Fibration landscape across domains and species. (A) Fibration landscape for biological networks. Shown is the total number of fiber building blocks across five types of biological networks analyzed in the present work. The count includes the total number of fibers in the networks of each biological type considering all species analyzed for each type (SI Appendix, Table IV). (B) Fibration landscape across species. Shown is the count of fibers across each analyzed species. Each panel shows the count over the different types of biological networks (E. coli contains only the transcriptional network see SI Appendix, Table IV). (C) Fibration landscape across domains. Shown is the count of fibers across the major domains studied. The biological domain panel is calculated over all networks and species in A and B. (D) Global fibration landscape. Shown is the cumulative count of fibers in all domains in C. The cumulative count represents the total number of fibers per network of 1 0 4 nodes. Specifically, the quantity is calculated as the total number of fibers divided by the total number of nodes in all networks per domain multiplied by 1 0 4 .

To test the existence of symmetry fibrations across other domains we extend our studies to complex networks beyond biology ranging from social, infrastructure, internet, software, and economic networks to ecosystems (details of datasets in SI Appendix, section VIII). Fig. 4C shows the obtained fiber distributions for each domain. A normalized comparison across domains is visualized in Fig. 4D, showing the cumulative number of fibers over all domains and species per network size of 10 4 nodes. The results support the applicability of the concept of symmetry fibration beyond biology to describe the building blocks of networks across all domains.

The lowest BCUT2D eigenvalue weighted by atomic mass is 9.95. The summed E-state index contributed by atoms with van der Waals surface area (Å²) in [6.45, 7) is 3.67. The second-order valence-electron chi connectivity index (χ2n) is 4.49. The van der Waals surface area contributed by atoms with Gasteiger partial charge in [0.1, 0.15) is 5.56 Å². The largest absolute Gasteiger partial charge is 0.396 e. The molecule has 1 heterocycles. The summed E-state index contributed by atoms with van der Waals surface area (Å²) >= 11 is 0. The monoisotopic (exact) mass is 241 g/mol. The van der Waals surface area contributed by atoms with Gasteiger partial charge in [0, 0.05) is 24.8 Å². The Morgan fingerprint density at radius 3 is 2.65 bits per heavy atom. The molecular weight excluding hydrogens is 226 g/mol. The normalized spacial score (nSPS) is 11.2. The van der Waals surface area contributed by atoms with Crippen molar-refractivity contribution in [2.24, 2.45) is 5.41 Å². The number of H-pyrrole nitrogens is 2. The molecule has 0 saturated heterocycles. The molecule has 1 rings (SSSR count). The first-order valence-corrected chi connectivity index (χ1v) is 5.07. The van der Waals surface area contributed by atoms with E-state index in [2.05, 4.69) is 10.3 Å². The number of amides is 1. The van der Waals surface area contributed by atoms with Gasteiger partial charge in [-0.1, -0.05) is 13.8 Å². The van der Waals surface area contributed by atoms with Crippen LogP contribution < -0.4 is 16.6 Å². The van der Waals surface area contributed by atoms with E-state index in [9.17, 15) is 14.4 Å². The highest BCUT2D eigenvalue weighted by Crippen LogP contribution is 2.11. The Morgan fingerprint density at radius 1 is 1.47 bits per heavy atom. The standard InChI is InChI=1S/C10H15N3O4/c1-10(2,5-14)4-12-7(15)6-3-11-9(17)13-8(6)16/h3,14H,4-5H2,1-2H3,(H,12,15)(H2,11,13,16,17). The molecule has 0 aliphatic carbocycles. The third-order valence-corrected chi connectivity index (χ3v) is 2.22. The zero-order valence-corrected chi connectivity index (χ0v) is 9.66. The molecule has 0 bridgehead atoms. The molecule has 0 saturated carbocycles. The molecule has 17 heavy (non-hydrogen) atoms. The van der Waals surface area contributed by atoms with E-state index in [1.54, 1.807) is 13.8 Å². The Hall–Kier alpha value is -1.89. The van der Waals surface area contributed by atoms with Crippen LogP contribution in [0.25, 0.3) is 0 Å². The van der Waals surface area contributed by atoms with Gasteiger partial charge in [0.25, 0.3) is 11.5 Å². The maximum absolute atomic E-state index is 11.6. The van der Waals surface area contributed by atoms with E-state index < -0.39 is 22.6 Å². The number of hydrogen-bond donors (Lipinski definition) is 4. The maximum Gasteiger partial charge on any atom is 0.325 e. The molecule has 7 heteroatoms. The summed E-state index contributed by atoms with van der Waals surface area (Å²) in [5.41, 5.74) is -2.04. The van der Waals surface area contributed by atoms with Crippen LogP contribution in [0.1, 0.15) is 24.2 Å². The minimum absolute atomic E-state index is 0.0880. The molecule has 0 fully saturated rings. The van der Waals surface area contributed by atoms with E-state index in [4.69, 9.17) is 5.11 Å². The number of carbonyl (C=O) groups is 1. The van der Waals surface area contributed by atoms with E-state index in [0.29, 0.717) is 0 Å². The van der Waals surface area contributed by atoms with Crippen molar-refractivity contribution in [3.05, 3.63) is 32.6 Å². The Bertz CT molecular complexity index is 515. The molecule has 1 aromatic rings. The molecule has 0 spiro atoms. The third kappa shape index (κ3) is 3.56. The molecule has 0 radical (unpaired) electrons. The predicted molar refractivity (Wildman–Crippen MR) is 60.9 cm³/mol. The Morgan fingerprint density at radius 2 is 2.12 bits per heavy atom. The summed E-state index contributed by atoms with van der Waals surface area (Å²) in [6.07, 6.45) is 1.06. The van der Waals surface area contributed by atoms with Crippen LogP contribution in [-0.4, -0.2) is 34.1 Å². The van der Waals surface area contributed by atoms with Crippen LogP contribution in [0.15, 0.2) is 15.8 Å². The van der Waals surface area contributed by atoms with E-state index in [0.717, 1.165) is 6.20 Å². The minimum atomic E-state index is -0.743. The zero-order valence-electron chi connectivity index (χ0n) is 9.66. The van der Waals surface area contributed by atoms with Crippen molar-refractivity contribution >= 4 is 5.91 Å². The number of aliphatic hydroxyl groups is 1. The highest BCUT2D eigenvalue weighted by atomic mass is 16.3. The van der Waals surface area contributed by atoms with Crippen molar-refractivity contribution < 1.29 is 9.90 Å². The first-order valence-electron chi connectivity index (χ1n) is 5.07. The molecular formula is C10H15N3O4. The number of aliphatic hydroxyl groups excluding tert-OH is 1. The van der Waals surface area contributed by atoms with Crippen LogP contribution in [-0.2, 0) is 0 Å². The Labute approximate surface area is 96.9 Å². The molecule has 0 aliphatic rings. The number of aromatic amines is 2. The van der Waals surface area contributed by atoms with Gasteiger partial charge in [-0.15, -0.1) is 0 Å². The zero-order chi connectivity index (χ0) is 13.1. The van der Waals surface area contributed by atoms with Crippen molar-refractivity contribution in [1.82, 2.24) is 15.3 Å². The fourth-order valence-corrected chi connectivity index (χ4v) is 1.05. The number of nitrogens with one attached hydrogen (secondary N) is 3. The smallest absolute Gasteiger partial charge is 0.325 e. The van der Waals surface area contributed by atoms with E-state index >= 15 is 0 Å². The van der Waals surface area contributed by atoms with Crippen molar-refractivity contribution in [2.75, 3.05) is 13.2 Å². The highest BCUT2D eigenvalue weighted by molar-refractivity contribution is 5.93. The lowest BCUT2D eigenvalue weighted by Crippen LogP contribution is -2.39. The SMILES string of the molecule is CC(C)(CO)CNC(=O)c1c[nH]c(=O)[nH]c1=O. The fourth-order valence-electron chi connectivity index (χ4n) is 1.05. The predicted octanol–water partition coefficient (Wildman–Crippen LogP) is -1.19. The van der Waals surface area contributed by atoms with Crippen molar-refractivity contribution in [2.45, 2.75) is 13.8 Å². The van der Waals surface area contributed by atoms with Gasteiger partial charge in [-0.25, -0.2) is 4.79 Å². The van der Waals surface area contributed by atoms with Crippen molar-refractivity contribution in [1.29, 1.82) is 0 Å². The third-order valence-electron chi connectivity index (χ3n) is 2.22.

### Gene Coexpression and Synchronization via Symmetry Fibration.

We have shown in Symmetry Fibration Leads to Synchronization that fibers in networks determine cluster synchronization in the dynamical system. In a gene regulatory network, symmetric genes in a fiber synchronize their activity to produce gene coexpression levels that sustain cellular functions. We corroborate this result numerically in Fig. 1G in the particular example of the baeR-spy FFF in E. coli, and this result applies to all fibers, irrespective of the dynamical system law.

To exemplify the synchronization in fibers, we consider the dynamics in the composite fiber a d d − o x y S = 0,1 ⊕ 1,1 depicted in Figs. 2A and 3 B, Bottom, which is composed of autoregulator 1 = c r p , and two layers of fibers: 2 = r b s R , 3 = o x y R and 4 = a d d , 5 = o x y S (we consider here a reduced fiber for simplicity, and we add the autoregulator to crp to the building block for completeness). Graph G = < N G , E G >consists of N G = < 1,2,3,4,5 >, E G = < 1 → 1,1 → 2,1 → 3,2 ⊣ 2,3 ⊣ 3,2 → 4,3 → 5 >(⊣ refers to repressor and → to activation), and a five-dimensional total phase space P G = R 5 with state vector X ( t ) = < x 1 ( t ) , x 2 ( t ) , x 3 ( t ) , x 4 ( t ) , x 5 ( t ) >describing the expression levels of each gene’s product (e.g., mRNA concentration).